From Hollywood to the OR: 4K surgery tested and successful - EXCLUSIVE FOOTAGE
Medical Imaging & workflows 2 min read last updated on: Jul 26, 2022
Last Friday, Dr. Mathieu D’Hondt (AZ Groeninge – Kortrijk) performed Belgium’s first liver laparoscopy in 4K – using an endoscopy camera and screens to visualize the liver with a resolution 4 times that of HD.
It's not the first time this surgeon has used a novel technique to ensure the best possible outcome for his patients. He’s one of the few Belgian surgeons performing laparoscopic liver resections with the patient placed in a semi-prone position – a technique he picked up from a Japanese team in 2011.
"Placing the patient in a semi-prone position (instead of in supine position, as is usually the case) means the patient is placed on his or her left side while the left side of the operating table is tilted downward by up to 20-30°. Gravity then causes the liver to fall down, which makes it easier to reach and resect tumors located in the antero-superior and posterior segments of the liver. We’ve now done over 30 procedures in semi-prone without conversion – that is, without the need to open the body,” says Dr. D’Hondt.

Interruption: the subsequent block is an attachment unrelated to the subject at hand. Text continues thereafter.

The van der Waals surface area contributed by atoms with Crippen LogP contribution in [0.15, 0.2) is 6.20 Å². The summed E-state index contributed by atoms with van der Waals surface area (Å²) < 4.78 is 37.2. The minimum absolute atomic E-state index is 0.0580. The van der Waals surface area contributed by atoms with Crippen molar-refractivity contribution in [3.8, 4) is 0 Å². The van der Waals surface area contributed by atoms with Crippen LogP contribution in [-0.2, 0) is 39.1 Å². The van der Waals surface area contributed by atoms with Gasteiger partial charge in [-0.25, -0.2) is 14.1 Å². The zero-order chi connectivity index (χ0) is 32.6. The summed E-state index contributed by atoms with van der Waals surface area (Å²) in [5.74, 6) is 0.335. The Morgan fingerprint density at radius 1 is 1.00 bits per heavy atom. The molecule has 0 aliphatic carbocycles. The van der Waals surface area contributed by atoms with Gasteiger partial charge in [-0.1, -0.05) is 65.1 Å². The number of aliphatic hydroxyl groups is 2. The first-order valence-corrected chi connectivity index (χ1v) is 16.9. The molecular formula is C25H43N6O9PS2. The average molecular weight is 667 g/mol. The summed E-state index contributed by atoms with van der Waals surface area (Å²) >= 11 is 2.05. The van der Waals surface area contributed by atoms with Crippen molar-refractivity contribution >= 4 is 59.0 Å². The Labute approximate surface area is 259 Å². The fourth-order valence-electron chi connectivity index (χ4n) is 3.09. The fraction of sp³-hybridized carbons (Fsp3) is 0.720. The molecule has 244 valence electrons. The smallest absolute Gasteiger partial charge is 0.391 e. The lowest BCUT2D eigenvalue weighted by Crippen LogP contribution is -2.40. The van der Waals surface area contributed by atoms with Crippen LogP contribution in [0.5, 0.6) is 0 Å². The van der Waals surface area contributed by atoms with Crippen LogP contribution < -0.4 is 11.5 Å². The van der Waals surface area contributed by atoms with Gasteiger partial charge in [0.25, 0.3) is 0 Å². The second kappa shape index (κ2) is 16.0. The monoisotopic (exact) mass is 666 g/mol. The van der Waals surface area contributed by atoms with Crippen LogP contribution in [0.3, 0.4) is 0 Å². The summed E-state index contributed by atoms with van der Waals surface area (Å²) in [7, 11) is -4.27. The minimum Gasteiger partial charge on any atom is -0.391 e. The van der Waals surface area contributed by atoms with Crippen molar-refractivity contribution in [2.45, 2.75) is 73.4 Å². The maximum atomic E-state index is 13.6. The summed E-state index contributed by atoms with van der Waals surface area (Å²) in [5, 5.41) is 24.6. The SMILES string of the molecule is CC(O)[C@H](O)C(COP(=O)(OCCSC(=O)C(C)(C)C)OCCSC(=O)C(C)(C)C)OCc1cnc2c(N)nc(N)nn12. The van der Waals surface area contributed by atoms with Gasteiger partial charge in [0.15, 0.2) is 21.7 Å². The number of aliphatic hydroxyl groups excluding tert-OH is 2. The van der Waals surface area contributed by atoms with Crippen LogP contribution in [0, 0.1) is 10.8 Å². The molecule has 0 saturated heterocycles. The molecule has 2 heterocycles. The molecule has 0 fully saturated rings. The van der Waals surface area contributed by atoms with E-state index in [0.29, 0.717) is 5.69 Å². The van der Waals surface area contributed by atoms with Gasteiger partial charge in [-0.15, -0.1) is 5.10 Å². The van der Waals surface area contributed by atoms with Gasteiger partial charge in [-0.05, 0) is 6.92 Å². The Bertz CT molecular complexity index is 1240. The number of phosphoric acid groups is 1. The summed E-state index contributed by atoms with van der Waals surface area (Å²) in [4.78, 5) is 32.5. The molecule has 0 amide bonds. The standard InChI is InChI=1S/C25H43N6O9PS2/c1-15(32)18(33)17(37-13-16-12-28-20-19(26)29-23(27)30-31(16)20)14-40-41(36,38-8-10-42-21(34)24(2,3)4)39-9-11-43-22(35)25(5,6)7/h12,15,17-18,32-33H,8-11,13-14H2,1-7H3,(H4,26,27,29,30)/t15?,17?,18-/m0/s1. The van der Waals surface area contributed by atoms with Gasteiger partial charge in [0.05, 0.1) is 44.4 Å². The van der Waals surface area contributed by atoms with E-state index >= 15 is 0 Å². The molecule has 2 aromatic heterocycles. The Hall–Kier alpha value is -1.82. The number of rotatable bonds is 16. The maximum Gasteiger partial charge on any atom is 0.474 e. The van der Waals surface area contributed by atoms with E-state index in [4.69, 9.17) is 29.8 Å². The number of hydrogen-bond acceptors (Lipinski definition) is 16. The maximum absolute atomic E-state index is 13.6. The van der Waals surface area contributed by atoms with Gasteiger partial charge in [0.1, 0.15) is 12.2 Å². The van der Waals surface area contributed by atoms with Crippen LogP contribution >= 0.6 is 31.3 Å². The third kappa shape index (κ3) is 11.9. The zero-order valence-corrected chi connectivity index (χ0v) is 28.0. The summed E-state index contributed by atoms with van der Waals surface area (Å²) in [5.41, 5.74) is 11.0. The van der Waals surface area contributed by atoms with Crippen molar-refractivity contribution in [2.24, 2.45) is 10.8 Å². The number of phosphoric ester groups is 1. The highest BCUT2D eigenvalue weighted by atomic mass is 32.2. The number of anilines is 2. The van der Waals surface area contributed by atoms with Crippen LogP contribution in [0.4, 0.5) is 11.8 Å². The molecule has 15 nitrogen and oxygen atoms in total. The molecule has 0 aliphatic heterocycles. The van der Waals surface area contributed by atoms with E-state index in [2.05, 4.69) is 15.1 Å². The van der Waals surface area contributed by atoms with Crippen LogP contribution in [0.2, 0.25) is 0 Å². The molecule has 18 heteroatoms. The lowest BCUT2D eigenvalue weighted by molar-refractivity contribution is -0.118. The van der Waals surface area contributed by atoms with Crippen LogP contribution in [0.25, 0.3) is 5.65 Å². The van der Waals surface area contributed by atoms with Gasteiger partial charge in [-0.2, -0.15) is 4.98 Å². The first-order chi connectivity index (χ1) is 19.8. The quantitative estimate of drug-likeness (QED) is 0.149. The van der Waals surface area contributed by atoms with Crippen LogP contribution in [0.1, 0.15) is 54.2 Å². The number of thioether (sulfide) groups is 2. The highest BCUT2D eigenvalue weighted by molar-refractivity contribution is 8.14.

The results of this technique will soon be published – and they’ll also be presented at the 2015 annual meeting of the “Americas Hepato-Pancreato-Biliary Association” in Miami, Florida.
4K: images that practically jump off the screen (VIDEO)
Another innovation that is expected to transform surgical procedures for good is the use of 4K – or ultra-high definition (UHD) – resolution. The result of close collaboration between the hospital and Barco, last Friday’s procedure was part of a successful pilot project to stream and record minimally invasive surgery entirely in 4K.
When I asked him about the benefits of 4K visualization in the OR, Dr. D’Hondt was beyond excitement. “The resolution and level of detail enabled by 4K technology is truly amazing! I thought our original HD screens offered excellent image quality, but with the 4K display, you get to see details you wouldn’t have seen before. Depth perception is better too – and contrast and differences in color are clearer. It’s as good as an open surgery,” Dr. D’Hondt concludes.
Watch the footage of the 4K procedure here.
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